Law firms using outdated technology, take note: Leaving to launch a new firm with better technology is easier than it once was.
For lawyers who spin off from an established firm to start a boutique of their own, the change can be a breath of fresh air, especially when it comes to the technology they use. While it may mean cutting ties with capital investments of the past, larger and older firms may benefit from imitating the upstart approach to legal technology.
Several leaders of new law firms in Pennsylvania touted the tech upgrades they made when spinning off, citing lower expenses, improved accessibility to clients and a more flexible work environment.
“Firms talk about being young. You’re only as young as your technology,” said Andy Benedict, one of the founding partners of Bardsley, Benedict + Cholden, a firm founded earlier this year with lawyers from three different midsize firms.
While any change takes time, larger firms are partly being held back by a version of the sunk cost fallacy: hesitancy to abandon hardware and systems that cost a lot of money years ago.
Heads in the Cloud
Firm founders said their priorities in choosing technology were being able to access firm data remotely and having up-to-date software that wouldn’t drain on efficiency. They said they achieved both by migrating firm data to the cloud, and finding subscription-based software that updates frequently.
“We wanted to make sure wherever we are, we’re going to be able to pull up a document, and wherever we are, our clients will be able to get a hold of us,” said John Martin of Harrisburg’s Pillar + Aught, which spun off from Rhoads & Sinon last year. Rhoads & Sinon has since dissolved.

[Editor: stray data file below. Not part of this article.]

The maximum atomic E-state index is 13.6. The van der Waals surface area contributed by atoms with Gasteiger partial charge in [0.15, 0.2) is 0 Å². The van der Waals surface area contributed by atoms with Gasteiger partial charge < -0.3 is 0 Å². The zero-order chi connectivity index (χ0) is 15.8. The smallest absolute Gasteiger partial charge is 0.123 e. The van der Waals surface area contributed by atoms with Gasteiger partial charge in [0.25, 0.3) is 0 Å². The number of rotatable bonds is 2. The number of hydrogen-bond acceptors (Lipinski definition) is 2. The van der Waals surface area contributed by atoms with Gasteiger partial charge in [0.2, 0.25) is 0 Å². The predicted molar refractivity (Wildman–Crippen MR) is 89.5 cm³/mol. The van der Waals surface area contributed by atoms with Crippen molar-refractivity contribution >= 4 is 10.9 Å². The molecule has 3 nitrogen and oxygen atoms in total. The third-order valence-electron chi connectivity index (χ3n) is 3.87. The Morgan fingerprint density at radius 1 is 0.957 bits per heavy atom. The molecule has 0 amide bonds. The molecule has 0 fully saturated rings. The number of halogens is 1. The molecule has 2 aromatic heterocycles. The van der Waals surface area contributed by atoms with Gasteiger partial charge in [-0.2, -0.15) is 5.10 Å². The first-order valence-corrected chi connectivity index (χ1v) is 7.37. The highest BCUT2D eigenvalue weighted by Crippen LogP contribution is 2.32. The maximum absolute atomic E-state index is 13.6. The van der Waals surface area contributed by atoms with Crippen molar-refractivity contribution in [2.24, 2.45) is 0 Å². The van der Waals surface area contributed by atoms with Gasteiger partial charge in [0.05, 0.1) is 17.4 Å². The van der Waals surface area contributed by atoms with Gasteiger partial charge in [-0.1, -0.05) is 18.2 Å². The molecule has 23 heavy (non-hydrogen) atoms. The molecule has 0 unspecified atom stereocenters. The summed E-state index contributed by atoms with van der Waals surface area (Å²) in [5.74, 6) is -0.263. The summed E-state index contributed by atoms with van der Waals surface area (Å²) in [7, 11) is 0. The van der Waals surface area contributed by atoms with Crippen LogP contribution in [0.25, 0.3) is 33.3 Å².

Martin and his co-founders were no longer “burdened with all the legacy data” of an old firm, he said, so it seized on the opportunity to modernize.
Steven Bardsley, another founding partner at Bardsley Benedict, noted that subscription-based software is not only new when it’s first purchased, but it updates regularly to keep pace with technological advances.
At his former firm, the software “was so burdened down by years and years of cases, and it was so antiquated to begin with … it was really starting to lag,” he said. Now, “our software is updated every week.”
Mike Zettlemoyer, a partner at Brehm Nofer & McCarter in Conshohocken, said his firm has aimed to be “as mobile and paperless as possible,” since he and his partners this year left the firm Powell Trachtman Logan Carrle & Lombardo, which is now dissolved.
The firm’s new computers, software and storage “allow attorneys to be efficient and work from almost any location,” Zettlemoyer said. “It allows them to access files and documents on the fly, from almost anywhere.”
Those decisions also resulted in “overwhelmingly substantial” cost savings and smaller upfront investments, Zettlemoyer said.
“With some of the more in-house hard systems, the cost to maintain them is very expensive,” he said. And then, “You own the technology and it becomes outdated and you have to replace it.”
The associated real estate costs add up too—a server room, extra air conditioners and the space needed to store endless amounts of paper records.
Benedict also noted that the computers themselves are less expensive on a cloud-based system, since they don’t need to have a lot of storage or computing ability. “We pass that savings onto the client,” he said.
“It also allows us to scale up,” Bardsley added. “We could go from 15 to 20 to 25 [lawyers] seamlessly.”